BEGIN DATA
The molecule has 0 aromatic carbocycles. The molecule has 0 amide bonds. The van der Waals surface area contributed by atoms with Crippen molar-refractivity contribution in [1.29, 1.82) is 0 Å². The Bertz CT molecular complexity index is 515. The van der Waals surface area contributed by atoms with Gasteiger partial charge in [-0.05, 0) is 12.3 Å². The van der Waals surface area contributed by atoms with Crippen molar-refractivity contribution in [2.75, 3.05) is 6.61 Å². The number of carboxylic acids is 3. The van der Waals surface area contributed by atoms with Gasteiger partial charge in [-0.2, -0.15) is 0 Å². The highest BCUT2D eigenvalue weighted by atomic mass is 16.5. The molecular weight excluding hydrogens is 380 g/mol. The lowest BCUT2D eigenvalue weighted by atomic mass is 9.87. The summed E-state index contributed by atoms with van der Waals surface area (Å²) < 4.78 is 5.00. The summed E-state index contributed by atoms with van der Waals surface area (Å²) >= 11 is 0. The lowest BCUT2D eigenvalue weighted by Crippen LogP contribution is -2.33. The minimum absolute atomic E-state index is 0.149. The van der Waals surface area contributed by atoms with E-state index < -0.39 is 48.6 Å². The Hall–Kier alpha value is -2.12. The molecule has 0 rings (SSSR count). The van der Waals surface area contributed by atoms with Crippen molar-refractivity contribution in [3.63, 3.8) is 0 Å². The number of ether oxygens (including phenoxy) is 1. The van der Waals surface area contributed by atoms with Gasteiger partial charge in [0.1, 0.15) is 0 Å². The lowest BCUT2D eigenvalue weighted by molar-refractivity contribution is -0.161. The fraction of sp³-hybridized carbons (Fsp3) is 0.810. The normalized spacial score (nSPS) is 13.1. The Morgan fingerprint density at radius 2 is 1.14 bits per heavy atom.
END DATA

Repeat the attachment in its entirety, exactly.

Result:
The molecule has 0 aromatic carbocycles. The molecule has 0 amide bonds. The van der Waals surface area contributed by atoms with Crippen molar-refractivity contribution in [1.29, 1.82) is 0 Å². The Bertz CT molecular complexity index is 515. The van der Waals surface area contributed by atoms with Gasteiger partial charge in [-0.05, 0) is 12.3 Å². The van der Waals surface area contributed by atoms with Crippen molar-refractivity contribution in [2.75, 3.05) is 6.61 Å². The number of carboxylic acids is 3. The van der Waals surface area contributed by atoms with Gasteiger partial charge in [-0.2, -0.15) is 0 Å². The highest BCUT2D eigenvalue weighted by atomic mass is 16.5. The molecular weight excluding hydrogens is 380 g/mol. The lowest BCUT2D eigenvalue weighted by atomic mass is 9.87. The summed E-state index contributed by atoms with van der Waals surface area (Å²) < 4.78 is 5.00. The summed E-state index contributed by atoms with van der Waals surface area (Å²) >= 11 is 0. The lowest BCUT2D eigenvalue weighted by Crippen LogP contribution is -2.33. The minimum absolute atomic E-state index is 0.149. The van der Waals surface area contributed by atoms with E-state index < -0.39 is 48.6 Å². The Hall–Kier alpha value is -2.12. The molecule has 0 rings (SSSR count). The van der Waals surface area contributed by atoms with Crippen molar-refractivity contribution in [3.63, 3.8) is 0 Å². The number of ether oxygens (including phenoxy) is 1. The van der Waals surface area contributed by atoms with Gasteiger partial charge in [0.1, 0.15) is 0 Å². The lowest BCUT2D eigenvalue weighted by molar-refractivity contribution is -0.161. The fraction of sp³-hybridized carbons (Fsp3) is 0.810. The normalized spacial score (nSPS) is 13.1. The Morgan fingerprint density at radius 2 is 1.14 bits per heavy atom.